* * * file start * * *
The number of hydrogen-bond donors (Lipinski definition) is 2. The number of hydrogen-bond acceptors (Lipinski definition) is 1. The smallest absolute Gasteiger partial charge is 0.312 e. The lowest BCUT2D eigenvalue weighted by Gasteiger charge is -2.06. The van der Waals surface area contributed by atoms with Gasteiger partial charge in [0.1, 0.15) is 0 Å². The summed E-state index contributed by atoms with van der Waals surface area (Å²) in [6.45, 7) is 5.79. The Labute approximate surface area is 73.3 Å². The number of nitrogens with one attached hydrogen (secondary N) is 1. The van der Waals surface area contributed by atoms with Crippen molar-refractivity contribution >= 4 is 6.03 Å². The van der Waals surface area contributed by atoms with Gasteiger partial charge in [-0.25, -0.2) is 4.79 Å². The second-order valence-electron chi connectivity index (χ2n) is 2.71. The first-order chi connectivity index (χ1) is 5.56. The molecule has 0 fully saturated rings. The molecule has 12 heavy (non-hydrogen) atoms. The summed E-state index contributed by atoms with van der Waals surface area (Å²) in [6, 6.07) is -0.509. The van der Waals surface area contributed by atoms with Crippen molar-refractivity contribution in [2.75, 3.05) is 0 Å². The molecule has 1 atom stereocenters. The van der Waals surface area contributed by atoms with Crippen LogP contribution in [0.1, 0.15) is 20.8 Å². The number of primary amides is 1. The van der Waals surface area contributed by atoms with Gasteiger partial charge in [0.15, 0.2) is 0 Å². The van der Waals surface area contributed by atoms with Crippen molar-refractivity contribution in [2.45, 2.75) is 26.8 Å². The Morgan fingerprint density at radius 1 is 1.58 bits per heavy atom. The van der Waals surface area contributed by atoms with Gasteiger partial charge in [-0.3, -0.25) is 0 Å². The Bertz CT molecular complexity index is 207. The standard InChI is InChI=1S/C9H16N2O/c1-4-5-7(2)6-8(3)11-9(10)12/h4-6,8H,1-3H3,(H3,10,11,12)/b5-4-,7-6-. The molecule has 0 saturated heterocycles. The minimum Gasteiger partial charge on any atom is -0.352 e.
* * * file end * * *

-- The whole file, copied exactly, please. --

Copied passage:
The number of hydrogen-bond donors (Lipinski definition) is 2. The number of hydrogen-bond acceptors (Lipinski definition) is 1. The smallest absolute Gasteiger partial charge is 0.312 e. The lowest BCUT2D eigenvalue weighted by Gasteiger charge is -2.06. The van der Waals surface area contributed by atoms with Gasteiger partial charge in [0.1, 0.15) is 0 Å². The summed E-state index contributed by atoms with van der Waals surface area (Å²) in [6.45, 7) is 5.79. The Labute approximate surface area is 73.3 Å². The number of nitrogens with one attached hydrogen (secondary N) is 1. The van der Waals surface area contributed by atoms with Crippen molar-refractivity contribution >= 4 is 6.03 Å². The van der Waals surface area contributed by atoms with Gasteiger partial charge in [-0.25, -0.2) is 4.79 Å². The second-order valence-electron chi connectivity index (χ2n) is 2.71. The first-order chi connectivity index (χ1) is 5.56. The molecule has 0 fully saturated rings. The molecule has 12 heavy (non-hydrogen) atoms. The summed E-state index contributed by atoms with van der Waals surface area (Å²) in [6, 6.07) is -0.509. The van der Waals surface area contributed by atoms with Crippen molar-refractivity contribution in [2.75, 3.05) is 0 Å². The molecule has 1 atom stereocenters. The van der Waals surface area contributed by atoms with Crippen LogP contribution in [0.1, 0.15) is 20.8 Å². The number of primary amides is 1. The van der Waals surface area contributed by atoms with Gasteiger partial charge in [0.15, 0.2) is 0 Å². The van der Waals surface area contributed by atoms with Crippen molar-refractivity contribution in [2.45, 2.75) is 26.8 Å². The Morgan fingerprint density at radius 1 is 1.58 bits per heavy atom. The van der Waals surface area contributed by atoms with Gasteiger partial charge in [-0.3, -0.25) is 0 Å². The Bertz CT molecular complexity index is 207. The standard InChI is InChI=1S/C9H16N2O/c1-4-5-7(2)6-8(3)11-9(10)12/h4-6,8H,1-3H3,(H3,10,11,12)/b5-4-,7-6-. The molecule has 0 saturated heterocycles. The minimum Gasteiger partial charge on any atom is -0.352 e.